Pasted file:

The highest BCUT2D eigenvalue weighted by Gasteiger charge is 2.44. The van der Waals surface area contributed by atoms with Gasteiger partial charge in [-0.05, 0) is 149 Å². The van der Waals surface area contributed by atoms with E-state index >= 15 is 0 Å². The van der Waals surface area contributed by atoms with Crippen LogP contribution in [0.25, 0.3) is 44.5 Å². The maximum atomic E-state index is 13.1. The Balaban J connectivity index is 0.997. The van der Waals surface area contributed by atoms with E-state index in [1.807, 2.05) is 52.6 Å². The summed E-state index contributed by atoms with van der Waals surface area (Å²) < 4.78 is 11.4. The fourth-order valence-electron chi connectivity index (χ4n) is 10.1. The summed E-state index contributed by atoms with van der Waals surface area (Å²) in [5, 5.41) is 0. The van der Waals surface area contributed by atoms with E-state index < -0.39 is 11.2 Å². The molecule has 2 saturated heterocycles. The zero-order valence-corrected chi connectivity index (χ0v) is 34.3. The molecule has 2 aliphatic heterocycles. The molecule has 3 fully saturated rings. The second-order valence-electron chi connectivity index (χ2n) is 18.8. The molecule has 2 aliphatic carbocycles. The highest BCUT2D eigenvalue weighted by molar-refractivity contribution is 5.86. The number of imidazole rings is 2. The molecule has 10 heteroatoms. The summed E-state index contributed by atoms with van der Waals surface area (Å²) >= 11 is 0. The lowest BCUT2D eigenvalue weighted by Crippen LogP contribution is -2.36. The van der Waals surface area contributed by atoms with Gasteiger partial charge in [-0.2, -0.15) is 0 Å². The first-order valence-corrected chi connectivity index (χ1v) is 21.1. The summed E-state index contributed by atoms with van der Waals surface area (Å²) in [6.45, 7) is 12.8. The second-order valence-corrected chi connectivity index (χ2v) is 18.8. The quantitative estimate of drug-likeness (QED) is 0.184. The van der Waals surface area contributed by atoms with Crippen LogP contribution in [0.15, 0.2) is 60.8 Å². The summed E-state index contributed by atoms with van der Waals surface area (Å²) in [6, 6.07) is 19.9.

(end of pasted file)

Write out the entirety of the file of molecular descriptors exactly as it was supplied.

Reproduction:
The highest BCUT2D eigenvalue weighted by Gasteiger charge is 2.44. The van der Waals surface area contributed by atoms with Gasteiger partial charge in [-0.05, 0) is 149 Å². The van der Waals surface area contributed by atoms with E-state index >= 15 is 0 Å². The van der Waals surface area contributed by atoms with Crippen LogP contribution in [0.25, 0.3) is 44.5 Å². The maximum atomic E-state index is 13.1. The Balaban J connectivity index is 0.997. The van der Waals surface area contributed by atoms with E-state index in [1.807, 2.05) is 52.6 Å². The summed E-state index contributed by atoms with van der Waals surface area (Å²) < 4.78 is 11.4. The fourth-order valence-electron chi connectivity index (χ4n) is 10.1. The summed E-state index contributed by atoms with van der Waals surface area (Å²) in [5, 5.41) is 0. The van der Waals surface area contributed by atoms with E-state index < -0.39 is 11.2 Å². The molecule has 2 saturated heterocycles. The zero-order valence-corrected chi connectivity index (χ0v) is 34.3. The molecule has 2 aliphatic heterocycles. The molecule has 3 fully saturated rings. The second-order valence-electron chi connectivity index (χ2n) is 18.8. The molecule has 2 aliphatic carbocycles. The highest BCUT2D eigenvalue weighted by molar-refractivity contribution is 5.86. The number of imidazole rings is 2. The molecule has 10 heteroatoms. The summed E-state index contributed by atoms with van der Waals surface area (Å²) >= 11 is 0. The lowest BCUT2D eigenvalue weighted by Crippen LogP contribution is -2.36. The van der Waals surface area contributed by atoms with Gasteiger partial charge in [-0.2, -0.15) is 0 Å². The first-order valence-corrected chi connectivity index (χ1v) is 21.1. The summed E-state index contributed by atoms with van der Waals surface area (Å²) in [6.45, 7) is 12.8. The second-order valence-corrected chi connectivity index (χ2v) is 18.8. The quantitative estimate of drug-likeness (QED) is 0.184. The van der Waals surface area contributed by atoms with Crippen LogP contribution in [0.15, 0.2) is 60.8 Å². The summed E-state index contributed by atoms with van der Waals surface area (Å²) in [6, 6.07) is 19.9.